Buying a camera in 2016 is hard. What kind of camera should you buy?
Should you even buy a camera anymore? Phone cameras are beginning to be very good and they are the cameras that are literally always on you.
The iPhone 6s and Google Nexuses now have 12MP camera sensors and I’m sure other phones have even more ridiculous sensors. Phones still fall short in shooting in low light where they tend to produce noisier photos. Still, shooting with a phone hardly stops you from getting great pictures, just look at Austin Mann’s Instagram feed for example.
But let’s say you want a separate camera. For one, carrying a camera helps put you in shooting mode. Holding a camera in my hand makes me look for photo opportunities, and having the camera ready means I’m more likely to catch the photo. While phone cameras are technically good, a camera camera usually has better usability for taking pictures and adjusting the settings. And shooting with a real camera is more fun.
DSLR vs. Mirrorless Cameras
To date, about one billion articles and blog posts have been written about “DSLR vs. mirrorless”. To summarize them all quickly:
- Mirrorless cameras are smaller and lighter to carry
- DSLRs have better grips (because of the size)
- DSLR batteries last at least twice as long (like 350 vs. 1000 shots per charge)
- DSLRs have bigger image sensors
- Optical and electronic viewfinders are different, or not
- Mirrorless are more fun
Sure there are other aspects to assess like autofocus and selection of lenses but there the gap is getting narrower. And of course people are quick to point out that not all DSLRs are big and bulky and not all mirrorless cameras are small and light. I get it, but that’s the difference in general.
Anyway, what’s interesting reading those articles is that reasons for having a DSLR are moving towards “I’m a war photographer and need the best camera there is.” And that’s a valid point. Mirrorless cameras probably aren’t replacing high-end DSLRs. For example the bigger sensor does help get marginally better pictures when there’s less light or you need to do extensive post-processing. And a DSLR is probably better if you shoot sports for a living.
But for ordinary consumers like me the mirrorless cameras are now starting to be just good enough, judging both picture quality and price. They are capable of producing high quality images in most situations without the “overhead” of carrying a DSLRs with you.
Upgrading from Nikon D90
Most recently I’ve shot with a Nikon D90 DSLR which I bought cheap as used. It was a good camera but the image quality was not quite up to today’s standards. The camera was released in 2008 and sensor technology has advanced a bit since then. Nikon has since release three cameras in the same “prosumer” category: D7000 (2010), D7100 (2013) and D7200 (2015).
Most logical upgrade path would be to purchase the D7200 or a used D7100. Their differences are minor and both would be much better than the D90 for example in low light.
I’m not tempted to upgrade to more high-end Nikon cameras or to switch to full frame cameras (= even bigger sensors). Nikon’s prosumer line has the features I imagine needing and the D7200 at 1000€ is near the upper limit for what I would ever pay for a camera.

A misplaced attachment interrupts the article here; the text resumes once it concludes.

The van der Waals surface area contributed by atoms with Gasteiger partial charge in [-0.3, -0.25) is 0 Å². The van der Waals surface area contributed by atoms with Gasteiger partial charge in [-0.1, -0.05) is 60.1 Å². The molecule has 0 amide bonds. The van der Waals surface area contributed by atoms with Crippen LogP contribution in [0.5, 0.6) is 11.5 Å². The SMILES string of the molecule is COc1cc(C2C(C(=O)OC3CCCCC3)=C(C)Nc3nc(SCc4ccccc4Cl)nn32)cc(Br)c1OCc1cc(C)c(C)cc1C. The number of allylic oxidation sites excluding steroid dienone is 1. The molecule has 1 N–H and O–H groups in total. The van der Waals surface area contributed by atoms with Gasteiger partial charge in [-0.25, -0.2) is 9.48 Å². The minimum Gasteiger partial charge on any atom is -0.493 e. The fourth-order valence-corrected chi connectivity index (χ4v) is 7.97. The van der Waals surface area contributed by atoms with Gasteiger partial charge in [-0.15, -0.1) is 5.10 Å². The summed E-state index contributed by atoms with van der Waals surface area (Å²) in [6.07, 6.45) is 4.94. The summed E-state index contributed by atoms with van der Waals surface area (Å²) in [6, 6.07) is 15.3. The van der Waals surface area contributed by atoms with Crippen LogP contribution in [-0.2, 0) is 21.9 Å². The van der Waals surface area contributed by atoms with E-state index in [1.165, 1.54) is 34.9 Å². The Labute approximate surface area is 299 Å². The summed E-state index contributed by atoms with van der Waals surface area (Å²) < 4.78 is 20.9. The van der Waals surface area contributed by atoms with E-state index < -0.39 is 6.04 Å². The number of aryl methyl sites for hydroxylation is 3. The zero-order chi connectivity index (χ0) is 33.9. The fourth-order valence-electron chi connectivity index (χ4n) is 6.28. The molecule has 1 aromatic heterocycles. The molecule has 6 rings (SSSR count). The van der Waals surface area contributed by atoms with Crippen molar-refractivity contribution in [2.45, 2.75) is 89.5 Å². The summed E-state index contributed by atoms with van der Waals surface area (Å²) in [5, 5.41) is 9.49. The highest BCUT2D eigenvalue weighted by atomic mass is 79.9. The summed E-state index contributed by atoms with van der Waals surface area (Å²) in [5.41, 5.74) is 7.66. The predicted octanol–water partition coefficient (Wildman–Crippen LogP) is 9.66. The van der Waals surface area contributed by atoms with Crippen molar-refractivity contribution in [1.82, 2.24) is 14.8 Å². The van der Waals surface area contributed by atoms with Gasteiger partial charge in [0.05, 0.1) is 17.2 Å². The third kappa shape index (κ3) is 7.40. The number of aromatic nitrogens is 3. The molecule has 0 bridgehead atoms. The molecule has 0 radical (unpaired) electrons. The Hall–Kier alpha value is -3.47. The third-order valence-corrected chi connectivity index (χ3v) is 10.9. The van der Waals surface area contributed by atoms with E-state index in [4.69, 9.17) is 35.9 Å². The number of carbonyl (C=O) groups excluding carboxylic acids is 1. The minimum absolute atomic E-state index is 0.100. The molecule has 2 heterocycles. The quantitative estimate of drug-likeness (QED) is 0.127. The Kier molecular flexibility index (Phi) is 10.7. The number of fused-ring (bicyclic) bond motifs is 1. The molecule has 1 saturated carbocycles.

I’m not a professional photographer. I like taking photos but practically speaking I only take some silly photos on vacations and parties and that’s about it. There are hardly any situations where the camera would be holding me back.
A Contender Appears
I had almost convinced myself I should buy the D7200… until a friend of a friend posted a long post on Facebook about how they love their Fuji camera and how it totally makes you like photography again. Oh boy.
That person had a Fuji X-T1 which is a bit pricey for my budget but after a frantic googling of all possible Fujifilm cameras I found two other models that had very favorable reviews: the X-E2 and the X-T10. The latter is a slightly stripped down version of the X-T1 (no weather-sealing, smaller buffer) but it’s also more affordable: with a 18-55mm kit lens it costs just a bit more than the D7200.
One key feature that makes Fujis fun is repeated in several reviews: dials on top of the camera. The X-T10 has dials for exposure compensation, shutter speed and drive mode. This may not seem like a big deal, but on Nikon digital cameras those specific functions are handled with two anonymous front and back dials. What’s worse, they seem to be weirdly modal: sometimes spinning the real dial doesn’t change exposure or the front dial won’t change the shutter speed. Dedicating dials with numbers on them for these functions sounds promising.
The top dials also remind me of my first serious camera, the Nikon FA that I inherited from my father. It has dials for ISO, exposure compensation, shutter speed and shooting mode:
That’s one camera I’d like to use if shooting film wasn’t such a hassle.
One downside of Fuji is that their lenses are a bit expensive. There are no 200€ FUJINON lenses similar to the Nikkor 35mm/1.8 (which offers great bang for the buck). All Fuji lenses start at 450€ and quickly climb to 1000€ range, for example for the 23mm/1.4.
However, there are some cheap adapters and some expensive adapters, like Metabones Speed Booster ULTRA which would let me use my current Nikkor lenses on the Fuji. The Metabones adapter is interesting as it has a focal length ratio of 0.71 which combined with the camera’s 1.5x ratio makes an effective 1.07 multiplier. So a 35mm lens with the adapter would act as a 37mm lens. It also increases the maximum aperture by 1 stop.
I found some interesting stories from people switching to Fuji including people who used to own Nikons. I could link to some of them in another post. I haven’t made the jump yet so I’m still speculating while I’m saving the money. But at least the options are now interesting and seem fun!